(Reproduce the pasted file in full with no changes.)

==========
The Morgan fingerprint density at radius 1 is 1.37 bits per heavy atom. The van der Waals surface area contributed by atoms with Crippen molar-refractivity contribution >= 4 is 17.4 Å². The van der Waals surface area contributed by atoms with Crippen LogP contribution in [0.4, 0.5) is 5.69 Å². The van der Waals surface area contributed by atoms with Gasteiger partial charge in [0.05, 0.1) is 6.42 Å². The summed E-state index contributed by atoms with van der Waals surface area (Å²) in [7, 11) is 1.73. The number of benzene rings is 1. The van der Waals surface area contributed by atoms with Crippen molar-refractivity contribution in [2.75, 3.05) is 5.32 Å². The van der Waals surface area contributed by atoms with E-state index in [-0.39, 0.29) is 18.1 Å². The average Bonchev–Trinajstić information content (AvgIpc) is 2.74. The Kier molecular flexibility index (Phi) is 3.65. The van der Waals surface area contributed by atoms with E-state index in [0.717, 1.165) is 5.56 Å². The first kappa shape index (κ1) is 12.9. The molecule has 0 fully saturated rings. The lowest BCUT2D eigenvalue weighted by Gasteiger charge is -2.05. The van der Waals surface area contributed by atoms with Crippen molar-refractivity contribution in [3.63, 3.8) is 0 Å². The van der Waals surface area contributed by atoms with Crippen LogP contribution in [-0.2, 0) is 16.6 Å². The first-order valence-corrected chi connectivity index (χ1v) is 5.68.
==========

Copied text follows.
The Morgan fingerprint density at radius 1 is 1.37 bits per heavy atom. The van der Waals surface area contributed by atoms with Crippen molar-refractivity contribution >= 4 is 17.4 Å². The van der Waals surface area contributed by atoms with Crippen LogP contribution in [0.4, 0.5) is 5.69 Å². The van der Waals surface area contributed by atoms with Gasteiger partial charge in [0.05, 0.1) is 6.42 Å². The summed E-state index contributed by atoms with van der Waals surface area (Å²) in [7, 11) is 1.73. The number of benzene rings is 1. The van der Waals surface area contributed by atoms with Crippen molar-refractivity contribution in [2.75, 3.05) is 5.32 Å². The van der Waals surface area contributed by atoms with E-state index in [-0.39, 0.29) is 18.1 Å². The average Bonchev–Trinajstić information content (AvgIpc) is 2.74. The Kier molecular flexibility index (Phi) is 3.65. The van der Waals surface area contributed by atoms with E-state index in [0.717, 1.165) is 5.56 Å². The first kappa shape index (κ1) is 12.9. The molecule has 0 fully saturated rings. The lowest BCUT2D eigenvalue weighted by Gasteiger charge is -2.05. The van der Waals surface area contributed by atoms with Crippen molar-refractivity contribution in [3.63, 3.8) is 0 Å². The van der Waals surface area contributed by atoms with Crippen LogP contribution in [-0.2, 0) is 16.6 Å². The first-order valence-corrected chi connectivity index (χ1v) is 5.68.